Our mission at the Data Science Institute (DSI) is to enable excellence in data science research and applications across the Laboratory's core missions.

Data science has become an essential discipline paving the path of LLNL's key program areas, and the Laboratory is home to some of the largest, most unique, and most interesting data and supercomputers in the world. The DSI acts as the central hub for all data science activity—in areas of artificial intelligence, big-data analytics, computer vision, machine learning, predictive modeling, statistical inference, uncertainty quantification, and more—at LLNL working to help lead, build, and strengthen the data science workforce, research, and outreach to advance the state-of-the-art of our nation's data science capabilities. Read more about the DSI.

Data Scientist Spotlight

Olivia Miano

Olivia Miano

Data Scientist

With a B.S. in Mathematics and Computer Science from UC San Diego, Olivia Miano was poised to join LLNL in the spring of 2020 as a software developer. Then she heard about the Data Science Immersion Program and immediately signed up. “I knew next to nothing about data science when I first joined the Lab, so almost everything I know I learned during the program,” she says. Under the mentorship of David Buttler and Juanita Ordoñez, Miano explored word embeddings and active learning for context-based entity classification as well as authorship attribution and verification with social media data. A year later, she works on natural language processing projects—including information extraction and authorship verification—for LLNL’s Global Security Computing Applications Division. For Miano, the challenges of applying data science are also what make it exciting. She states, “You need domain knowledge on top of your data science, computer science, and math knowledge. And I’m always eager to learn and willing to tackle a challenging assignment, especially when the work is meaningful like what we do at the Lab.”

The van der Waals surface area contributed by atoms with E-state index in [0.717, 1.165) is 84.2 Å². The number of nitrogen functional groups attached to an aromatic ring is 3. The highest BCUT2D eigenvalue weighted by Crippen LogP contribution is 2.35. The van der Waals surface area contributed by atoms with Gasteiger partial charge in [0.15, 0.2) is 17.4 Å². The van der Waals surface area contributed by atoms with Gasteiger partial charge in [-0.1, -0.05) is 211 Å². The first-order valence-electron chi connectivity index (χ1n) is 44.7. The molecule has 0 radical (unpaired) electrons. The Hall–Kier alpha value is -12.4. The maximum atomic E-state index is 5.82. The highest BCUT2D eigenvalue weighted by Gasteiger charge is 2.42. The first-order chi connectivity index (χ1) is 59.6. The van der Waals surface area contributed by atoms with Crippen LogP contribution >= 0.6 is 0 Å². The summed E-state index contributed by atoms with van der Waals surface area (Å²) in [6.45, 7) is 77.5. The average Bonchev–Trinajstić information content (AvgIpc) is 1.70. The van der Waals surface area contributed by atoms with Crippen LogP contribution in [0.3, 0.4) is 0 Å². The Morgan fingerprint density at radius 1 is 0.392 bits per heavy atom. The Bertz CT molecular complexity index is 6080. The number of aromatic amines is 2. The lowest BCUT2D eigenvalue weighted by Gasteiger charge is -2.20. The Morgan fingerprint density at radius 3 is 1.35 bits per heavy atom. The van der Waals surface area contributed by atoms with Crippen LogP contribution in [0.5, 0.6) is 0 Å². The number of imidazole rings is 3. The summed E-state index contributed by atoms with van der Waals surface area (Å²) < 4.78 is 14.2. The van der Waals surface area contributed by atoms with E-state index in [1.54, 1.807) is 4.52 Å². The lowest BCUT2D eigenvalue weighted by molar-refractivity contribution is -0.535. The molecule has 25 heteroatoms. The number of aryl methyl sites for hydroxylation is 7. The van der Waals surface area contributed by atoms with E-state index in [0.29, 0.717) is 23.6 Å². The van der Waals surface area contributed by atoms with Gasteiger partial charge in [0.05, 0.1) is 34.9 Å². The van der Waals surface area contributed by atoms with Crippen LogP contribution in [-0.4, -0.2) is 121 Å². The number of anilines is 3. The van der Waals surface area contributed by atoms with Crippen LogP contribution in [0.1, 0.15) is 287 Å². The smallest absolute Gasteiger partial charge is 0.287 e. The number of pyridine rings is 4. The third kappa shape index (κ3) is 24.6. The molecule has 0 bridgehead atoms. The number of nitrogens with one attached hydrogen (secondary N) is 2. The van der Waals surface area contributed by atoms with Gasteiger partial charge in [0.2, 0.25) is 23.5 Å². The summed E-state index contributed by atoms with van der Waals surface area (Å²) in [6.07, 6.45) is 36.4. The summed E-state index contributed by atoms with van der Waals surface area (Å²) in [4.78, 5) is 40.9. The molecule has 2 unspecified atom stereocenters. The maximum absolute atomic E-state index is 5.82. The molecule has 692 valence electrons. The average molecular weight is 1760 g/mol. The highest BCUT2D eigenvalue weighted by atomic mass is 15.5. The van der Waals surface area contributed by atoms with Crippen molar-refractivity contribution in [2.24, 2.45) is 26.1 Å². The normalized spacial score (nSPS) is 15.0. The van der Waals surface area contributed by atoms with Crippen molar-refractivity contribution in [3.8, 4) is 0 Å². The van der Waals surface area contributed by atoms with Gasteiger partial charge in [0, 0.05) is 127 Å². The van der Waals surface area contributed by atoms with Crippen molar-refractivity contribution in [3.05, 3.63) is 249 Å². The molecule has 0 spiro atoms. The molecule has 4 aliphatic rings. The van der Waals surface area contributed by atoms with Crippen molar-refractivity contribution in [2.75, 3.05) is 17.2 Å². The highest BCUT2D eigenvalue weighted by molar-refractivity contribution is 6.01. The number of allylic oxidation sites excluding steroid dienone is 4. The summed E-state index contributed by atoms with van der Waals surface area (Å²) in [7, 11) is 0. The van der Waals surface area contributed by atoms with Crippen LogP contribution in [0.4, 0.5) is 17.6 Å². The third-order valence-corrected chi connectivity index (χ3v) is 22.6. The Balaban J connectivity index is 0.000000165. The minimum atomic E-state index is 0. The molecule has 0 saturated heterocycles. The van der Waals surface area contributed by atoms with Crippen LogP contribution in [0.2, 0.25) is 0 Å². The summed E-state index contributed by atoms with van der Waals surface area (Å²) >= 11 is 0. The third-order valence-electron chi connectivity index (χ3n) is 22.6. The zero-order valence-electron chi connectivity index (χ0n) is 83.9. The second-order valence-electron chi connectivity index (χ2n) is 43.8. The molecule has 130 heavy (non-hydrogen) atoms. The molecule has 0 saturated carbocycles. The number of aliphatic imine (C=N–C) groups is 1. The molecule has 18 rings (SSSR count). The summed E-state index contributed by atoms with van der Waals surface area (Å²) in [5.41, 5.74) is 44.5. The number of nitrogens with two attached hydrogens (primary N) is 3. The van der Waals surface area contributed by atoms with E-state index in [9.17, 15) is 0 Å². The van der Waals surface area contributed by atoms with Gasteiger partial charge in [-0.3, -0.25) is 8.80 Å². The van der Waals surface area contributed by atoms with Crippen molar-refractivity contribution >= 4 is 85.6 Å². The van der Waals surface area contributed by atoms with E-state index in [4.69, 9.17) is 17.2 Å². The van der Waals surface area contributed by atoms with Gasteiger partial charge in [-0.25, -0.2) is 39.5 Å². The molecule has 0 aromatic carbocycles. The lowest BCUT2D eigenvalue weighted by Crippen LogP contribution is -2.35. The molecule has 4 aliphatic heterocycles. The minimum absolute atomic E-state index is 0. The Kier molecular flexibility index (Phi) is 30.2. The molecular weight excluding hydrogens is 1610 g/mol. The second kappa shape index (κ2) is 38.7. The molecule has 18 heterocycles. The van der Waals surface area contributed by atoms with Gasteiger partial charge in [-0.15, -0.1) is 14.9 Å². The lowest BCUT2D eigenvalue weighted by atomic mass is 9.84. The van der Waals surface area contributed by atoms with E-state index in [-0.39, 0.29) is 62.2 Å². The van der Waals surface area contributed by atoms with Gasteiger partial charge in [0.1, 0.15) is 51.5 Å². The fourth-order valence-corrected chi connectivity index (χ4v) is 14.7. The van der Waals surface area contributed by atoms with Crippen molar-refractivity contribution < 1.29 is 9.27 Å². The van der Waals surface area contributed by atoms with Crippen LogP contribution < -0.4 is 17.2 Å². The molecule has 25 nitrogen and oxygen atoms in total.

New Research in AI

An LLNL team proposes a framework that leverages DL for symbolic regression via a simple idea—use a large model (neural network) to search the space of small models (mathematical expressions). The research was accepted as an Oral Presentation (with an acceptance rate of 1.5%) at the upcoming International Conference on Learning Representations (ICLR), ranking fifth out of approximately 3,000 scored papers.

Lead author Petersen explains, “From the algorithmic perspective, our approach is not specific to the problem of symbolic regression. More broadly, our framework applies to discrete optimization problems where the user may want to incorporate some knowledge into the search. We are just now beginning to apply it to other tasks, such as finding interpretable reinforcement learning policies or optimizing amino acid sequences.”

Petersen credits the team’s expertise in optimization, mathematics, physics, deep learning, and reinforcement learning with making the approach successful. The research will also be featured at an upcoming DSI virtual seminar.

diagram showing pre-order traversal as a sequence of circles, squares, and bar graphs
Figure 1(A) from the ICLR paper shows an example of sampling an expression from the team’s recurrent neural network, which is used to emit a distribution over tractable mathematical expressions.

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